Inner city experience shatters stereotypes, prejudices

February 9, 2017

By Ed Byrne

The Brillion News

DE PERE – Two seniors at St. Norbert College skipped the usual winter break rest and relaxation and headed out of their comfort zones and into the inner city environs of Philadelphia and Chicago.

Bailey Bushman, who grew up in the Hilbert-Stockbridge area and graduated from Stockbridge High School, went to Philadelphia and spent a week on the volunteer staff at Our Brothers’ Place, a shelter for 300 homeless men.

Aaron Van Eperen, a Wrightstown High graduate, spent a week at Saint Benedict the African Catholic School, on Chicago’s south side.

“This was something I wanted to do for quite some time,” Van Eperen said. “But I never had the opportunity until this year.”

Bushman also wanted to go on a service trip through the TRIPS (Turning Responsibility Into Powerful Service) program at St. Norbert College (SNC). But this was the first year that things fell into place.

“I’m really interested in poverty and homelessness, but it had nothing to do with what I’ve been studying,” she said. “I wanted to connect with something bigger than myself.”

Bushman stayed at the Norbertines’ Daylesford Abbey in Paoli, Penn., and Van Eperen’s group stayed at the Amate House in Chicago.

Both ventures had a spiritual element, and Bushman said her experience was one of spiritual growth.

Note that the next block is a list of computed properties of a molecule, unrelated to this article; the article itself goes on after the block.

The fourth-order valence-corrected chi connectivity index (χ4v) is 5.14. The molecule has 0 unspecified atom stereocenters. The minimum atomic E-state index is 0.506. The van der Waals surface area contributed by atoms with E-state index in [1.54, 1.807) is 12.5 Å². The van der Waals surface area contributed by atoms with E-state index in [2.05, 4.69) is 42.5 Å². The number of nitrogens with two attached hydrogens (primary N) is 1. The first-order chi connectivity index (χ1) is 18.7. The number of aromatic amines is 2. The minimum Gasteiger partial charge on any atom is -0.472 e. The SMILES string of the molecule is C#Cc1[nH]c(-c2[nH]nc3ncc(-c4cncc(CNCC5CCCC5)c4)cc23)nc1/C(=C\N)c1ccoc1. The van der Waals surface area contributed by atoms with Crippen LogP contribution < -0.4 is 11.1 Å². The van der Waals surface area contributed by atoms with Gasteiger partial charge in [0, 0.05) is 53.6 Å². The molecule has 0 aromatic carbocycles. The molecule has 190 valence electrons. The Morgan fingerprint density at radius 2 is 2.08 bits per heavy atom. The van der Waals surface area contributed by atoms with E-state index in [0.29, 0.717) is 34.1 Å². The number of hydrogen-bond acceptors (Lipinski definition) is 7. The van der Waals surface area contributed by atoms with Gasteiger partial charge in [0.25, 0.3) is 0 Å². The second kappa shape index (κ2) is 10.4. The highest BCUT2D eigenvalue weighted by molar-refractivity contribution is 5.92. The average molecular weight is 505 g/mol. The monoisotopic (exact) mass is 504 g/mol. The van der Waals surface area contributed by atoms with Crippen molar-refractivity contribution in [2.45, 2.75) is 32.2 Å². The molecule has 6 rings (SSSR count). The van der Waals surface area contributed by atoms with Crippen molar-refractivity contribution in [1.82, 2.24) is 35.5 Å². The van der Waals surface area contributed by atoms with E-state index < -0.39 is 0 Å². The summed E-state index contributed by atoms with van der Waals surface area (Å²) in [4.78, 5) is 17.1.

“I was able to really connect the service I was doing in the day to the reflections I was having and my time alone at night,” Bushman said.

Bushman worked at the shelter for four days and, by the end of it, wished she could have stayed longer.

Most of her work, at first, was manual labor – cleaning up a parking lot, cleaning rooms, organizing the donation room.

“Around lunchtime, we had an education session with the social workers and case managers, and in the afternoon we got to interact with the people staying at the shelter,” Bushman said. “You have to be 18 or older, and you have to be male. I knew it was going to push me out of my comfort zone to talk to adult men all day.”

It turned out to be positive in every respect.

“I enjoyed the opportunity to hear their stories … to sit down and talk about the struggles they were going through,” Bushman said.

Van Eperen found himself in one of the worst of Chicago’s many violent inner city “ghetto” neighborhoods.

“It’s in the most violent, most dangerous neighborhoods on the south side of Chicago,” Van Eperen said. “We helped there every day.”

Twelve hour days at St. Benedict the African School were the norm. Each of the SNC volunteers worked as teachers’ aides in classrooms or tutoring students one-on-one.

Many of the students come from poor families, and on Friday afternoon, the poorest kids are given bags of food “so they’d have something to eat over the weekend.”

The volunteers also helped with the after-school program that gave the students a safe place to be until they went home.

Please see the complete story in the February 9, 2017 edition of The Brillion News. 

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